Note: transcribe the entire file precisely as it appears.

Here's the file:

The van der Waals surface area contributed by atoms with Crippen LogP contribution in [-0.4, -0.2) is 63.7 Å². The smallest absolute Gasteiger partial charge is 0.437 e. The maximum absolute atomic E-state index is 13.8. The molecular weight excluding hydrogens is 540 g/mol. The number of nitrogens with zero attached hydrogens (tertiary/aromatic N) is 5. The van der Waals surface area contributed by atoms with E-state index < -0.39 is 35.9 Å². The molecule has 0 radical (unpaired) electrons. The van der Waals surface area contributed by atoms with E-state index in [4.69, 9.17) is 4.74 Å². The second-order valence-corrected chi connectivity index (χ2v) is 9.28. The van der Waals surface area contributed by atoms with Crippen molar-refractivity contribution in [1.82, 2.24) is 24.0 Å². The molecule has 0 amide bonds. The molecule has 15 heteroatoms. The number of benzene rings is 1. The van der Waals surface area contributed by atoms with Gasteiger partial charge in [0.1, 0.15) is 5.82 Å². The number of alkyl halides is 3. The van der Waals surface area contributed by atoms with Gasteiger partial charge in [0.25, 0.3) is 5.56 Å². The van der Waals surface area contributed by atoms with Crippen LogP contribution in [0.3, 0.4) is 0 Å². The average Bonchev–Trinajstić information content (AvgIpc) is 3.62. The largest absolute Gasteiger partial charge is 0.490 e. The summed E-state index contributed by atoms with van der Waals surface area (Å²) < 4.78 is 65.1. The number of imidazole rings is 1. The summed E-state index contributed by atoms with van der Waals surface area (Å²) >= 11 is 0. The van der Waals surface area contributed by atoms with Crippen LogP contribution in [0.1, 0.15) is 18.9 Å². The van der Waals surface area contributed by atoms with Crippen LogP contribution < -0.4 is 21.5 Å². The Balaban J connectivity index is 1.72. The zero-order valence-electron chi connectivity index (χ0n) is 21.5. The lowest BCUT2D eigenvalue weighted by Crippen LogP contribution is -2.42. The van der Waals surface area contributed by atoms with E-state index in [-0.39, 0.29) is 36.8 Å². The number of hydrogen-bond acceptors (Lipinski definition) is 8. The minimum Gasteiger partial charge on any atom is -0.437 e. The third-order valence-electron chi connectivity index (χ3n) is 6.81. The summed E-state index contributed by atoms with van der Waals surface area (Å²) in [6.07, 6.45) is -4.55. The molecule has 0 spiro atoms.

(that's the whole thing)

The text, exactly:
The van der Waals surface area contributed by atoms with Crippen LogP contribution in [-0.4, -0.2) is 63.7 Å². The smallest absolute Gasteiger partial charge is 0.437 e. The maximum absolute atomic E-state index is 13.8. The molecular weight excluding hydrogens is 540 g/mol. The number of nitrogens with zero attached hydrogens (tertiary/aromatic N) is 5. The van der Waals surface area contributed by atoms with E-state index < -0.39 is 35.9 Å². The molecule has 0 radical (unpaired) electrons. The van der Waals surface area contributed by atoms with E-state index in [4.69, 9.17) is 4.74 Å². The second-order valence-corrected chi connectivity index (χ2v) is 9.28. The van der Waals surface area contributed by atoms with Crippen molar-refractivity contribution in [1.82, 2.24) is 24.0 Å². The molecule has 0 amide bonds. The molecule has 15 heteroatoms. The number of benzene rings is 1. The van der Waals surface area contributed by atoms with Gasteiger partial charge in [0.1, 0.15) is 5.82 Å². The number of alkyl halides is 3. The van der Waals surface area contributed by atoms with Gasteiger partial charge in [0.25, 0.3) is 5.56 Å². The van der Waals surface area contributed by atoms with Crippen LogP contribution in [0.3, 0.4) is 0 Å². The average Bonchev–Trinajstić information content (AvgIpc) is 3.62. The largest absolute Gasteiger partial charge is 0.490 e. The summed E-state index contributed by atoms with van der Waals surface area (Å²) < 4.78 is 65.1. The number of imidazole rings is 1. The summed E-state index contributed by atoms with van der Waals surface area (Å²) >= 11 is 0. The van der Waals surface area contributed by atoms with Crippen LogP contribution in [0.1, 0.15) is 18.9 Å². The van der Waals surface area contributed by atoms with Crippen LogP contribution < -0.4 is 21.5 Å². The Balaban J connectivity index is 1.72. The zero-order valence-electron chi connectivity index (χ0n) is 21.5. The lowest BCUT2D eigenvalue weighted by Crippen LogP contribution is -2.42. The van der Waals surface area contributed by atoms with E-state index in [-0.39, 0.29) is 36.8 Å². The number of hydrogen-bond acceptors (Lipinski definition) is 8. The minimum Gasteiger partial charge on any atom is -0.437 e. The third-order valence-electron chi connectivity index (χ3n) is 6.81. The summed E-state index contributed by atoms with van der Waals surface area (Å²) in [6.07, 6.45) is -4.55. The molecule has 0 spiro atoms.